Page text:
In response to a shared sense of urgency as Daech consolidated its grip, France returned to Iraq through air support to the international coalition and still maintains a small contingent of men in the coalition today, mostly assigned to training missions for Iraqi special and counterterrorism forces. Since 2019, increased bilateral visits attest to France's firm intention to support Iraq's sovereignty and regional mediation strategy, setting the framework for a renewed bilateral relationship. The agenda of Emmanuel Macron's visit in early September 2021, on the sidelines of his participation in the Baghdad Regional Conference (the Kadhimiya Mosque and Shrine in Baghdad, the Al-Nouri Grand Mosque and Our Lady of the Hour in Mosul, and then Erbil) marks his willingness to balance Paris' relations with all communities. This commitment is echoed in the active involvement of the French ambassador in Baghdad, the French consulate in Erbil, and soon, the French consulate in Mosul. It is furthermore reinforced through French cooperation and development agencies, in order to strengthen bilateral relations across political, diplomatic, economic and cultural areas on the basis of the strategic roadmap signed in May 2019, and to actively participate in the reconstruction of Iraq.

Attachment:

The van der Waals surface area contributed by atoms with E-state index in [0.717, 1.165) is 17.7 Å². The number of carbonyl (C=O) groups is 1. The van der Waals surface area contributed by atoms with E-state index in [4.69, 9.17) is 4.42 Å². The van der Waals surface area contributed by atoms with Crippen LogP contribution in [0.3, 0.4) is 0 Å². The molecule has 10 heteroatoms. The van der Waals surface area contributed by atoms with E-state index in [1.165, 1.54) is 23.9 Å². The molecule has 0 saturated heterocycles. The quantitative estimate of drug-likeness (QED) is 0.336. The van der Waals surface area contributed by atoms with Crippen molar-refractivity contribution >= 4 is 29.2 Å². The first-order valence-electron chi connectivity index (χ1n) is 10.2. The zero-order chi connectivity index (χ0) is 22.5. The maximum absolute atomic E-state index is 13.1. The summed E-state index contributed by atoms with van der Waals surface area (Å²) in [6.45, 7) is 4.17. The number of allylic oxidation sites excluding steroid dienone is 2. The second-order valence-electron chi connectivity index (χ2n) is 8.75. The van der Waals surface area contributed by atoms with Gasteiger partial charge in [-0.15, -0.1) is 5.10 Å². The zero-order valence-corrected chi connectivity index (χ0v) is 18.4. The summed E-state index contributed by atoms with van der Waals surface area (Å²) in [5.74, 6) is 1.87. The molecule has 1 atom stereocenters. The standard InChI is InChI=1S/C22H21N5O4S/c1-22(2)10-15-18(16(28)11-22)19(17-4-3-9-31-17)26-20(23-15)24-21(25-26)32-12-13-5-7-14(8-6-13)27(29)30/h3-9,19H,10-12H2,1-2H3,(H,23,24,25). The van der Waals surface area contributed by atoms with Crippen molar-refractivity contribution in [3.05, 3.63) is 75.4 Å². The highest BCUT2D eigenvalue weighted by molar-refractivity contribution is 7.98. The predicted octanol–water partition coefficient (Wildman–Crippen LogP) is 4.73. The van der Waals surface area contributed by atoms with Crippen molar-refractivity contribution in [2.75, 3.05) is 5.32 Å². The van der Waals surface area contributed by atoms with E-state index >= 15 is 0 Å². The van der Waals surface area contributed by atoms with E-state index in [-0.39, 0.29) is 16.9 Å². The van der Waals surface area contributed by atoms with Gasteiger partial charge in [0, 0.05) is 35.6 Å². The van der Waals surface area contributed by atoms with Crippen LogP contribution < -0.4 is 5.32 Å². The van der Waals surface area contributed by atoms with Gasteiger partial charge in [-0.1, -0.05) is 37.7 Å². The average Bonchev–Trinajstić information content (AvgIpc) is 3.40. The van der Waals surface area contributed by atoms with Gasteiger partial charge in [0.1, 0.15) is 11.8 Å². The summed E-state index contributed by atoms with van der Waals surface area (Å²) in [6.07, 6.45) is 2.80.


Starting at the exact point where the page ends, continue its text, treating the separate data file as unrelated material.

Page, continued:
At this crucial moment for both the future of Iraq and Franco-Iraqi relations, we are convinced that initiatives stemming from Iraqi civil society to promote dialogue between Europe and Iraq, and between communities, should get the support they deserve in Paris. This is why we are pleased to support the initiative of the EGRD e.V. to bring together French and Iraqi leaders to discuss these political, diplomatic, economic and cultural issues of mutual interest on June 2 in Paris. 

Normalization agreements between Israel, the United Arab Emirates and Bahrain (followed by Morocco and Sudan) signed between September and December 2020.



Copyright: Ludovic MARIN / AFP